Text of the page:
Small businesses help others be #HereForGood

The campaign aims to support small businesses one t-shirt at a time

It was an unexpectedly defining moment: On March 17, Rocket Shirts in Murfreesboro, Tenn., made $7.50. The custom apparel company, which prides itself on delivering products in days rather than weeks, typically saw business from events, conferences, sports teams and schools. And none of that was happening.

Founder Shelby Craig needed to get involved quickly. He texted his graphic designer about creating one shirt that could help numerous businesses struggling like his own. For every $20 shirt sold, $10 would go to a small business, and $10 would come back to Rocket Shirts to cover costs and keep the presses alive.

“On March 23 we launched, and decided to see what would happen,” he says. “It took us five days to raise $5,000 for small businesses, and we thought we were doing really well. It took us six days to raise $10,000 for small businesses, and six and a half for $15,000. And then within seven days, it was $20,000.”

As it turned out, he wasn’t alone; the rumblings of a national campaign were already underway. Tiny Little Monster’s Sloan Coleman had launched an effort in St. Louis (HereForGoodSTL) the week prior, but with a slightly different twist — multiple shirts for multiple businesses. Craig jumped in; along with numerous other screen printers nationwide, they’ve shared resources and strategies to maximize results. The new national goal is 50 screen printers, working with at least 50 businesses, printing 50 shirts in 30 days. As an industry, that would mean $1.25 million for small businesses. As for that momentum: “It’s all been very shocking,” Craig says.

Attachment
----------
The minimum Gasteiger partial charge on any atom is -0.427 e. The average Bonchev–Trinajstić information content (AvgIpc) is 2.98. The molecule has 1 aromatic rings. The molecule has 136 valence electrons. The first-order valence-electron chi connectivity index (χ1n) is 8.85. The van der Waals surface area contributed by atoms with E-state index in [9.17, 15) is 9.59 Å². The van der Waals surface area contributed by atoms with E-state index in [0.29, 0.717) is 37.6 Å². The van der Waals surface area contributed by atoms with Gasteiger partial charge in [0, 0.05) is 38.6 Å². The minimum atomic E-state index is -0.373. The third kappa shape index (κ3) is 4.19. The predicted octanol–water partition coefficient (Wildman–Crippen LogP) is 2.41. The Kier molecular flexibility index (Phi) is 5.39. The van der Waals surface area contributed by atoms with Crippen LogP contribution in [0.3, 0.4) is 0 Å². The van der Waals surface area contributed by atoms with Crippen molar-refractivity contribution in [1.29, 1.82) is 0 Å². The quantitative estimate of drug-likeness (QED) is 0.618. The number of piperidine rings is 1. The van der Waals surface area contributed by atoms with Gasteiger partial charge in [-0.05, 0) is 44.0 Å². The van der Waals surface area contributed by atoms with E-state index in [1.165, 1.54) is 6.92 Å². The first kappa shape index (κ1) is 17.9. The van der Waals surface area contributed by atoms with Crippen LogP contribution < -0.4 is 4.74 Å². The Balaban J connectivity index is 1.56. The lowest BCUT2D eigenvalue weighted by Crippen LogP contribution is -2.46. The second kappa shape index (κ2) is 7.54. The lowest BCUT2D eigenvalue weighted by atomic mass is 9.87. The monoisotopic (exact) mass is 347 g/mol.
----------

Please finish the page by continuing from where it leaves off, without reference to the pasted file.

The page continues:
Visitors to HereForGoodTN nominate the small business of their choice; the effort is ideally aimed at those with 10-15 employees, but there’s a range including solopreneurs. “We’re not discriminatory,” Craig says. “If you need help, you need help.” Payouts happen weekly; by April 29, more than $110,000 had been raised in that state alone.

Tiny Little Monster’s program has sold $140,000 in tees from its shop, donating 50 percent directly to the local economy with payouts every week of the campaign.

Craig envisions a day when business owners will be able to see people in the shirts and thank them. There also will be a celebratory gathering for merchants and supporters along the way; he already has funding lined up.

In the meantime, however, his takeaway was just to “do” rather than just “hope.”

“Our idea, as a company, is to do the thing that no one else is doing to reach the people no one else is reaching," he says. "Sometimes we try to do too many things. But this has caused us to simplify our process, to say no to things we might typically say yes to, in order for us to stay laser-focused on what we’re called to do right now.”

They’ll keep doing just that for as long as the orders keep coming in. “I don’t think this campaign will ever go away,” he says. “I just think the problem will change … . This may be our new business model.”

This story has been updated to reflect the national scope of the #HereForGood campaign.

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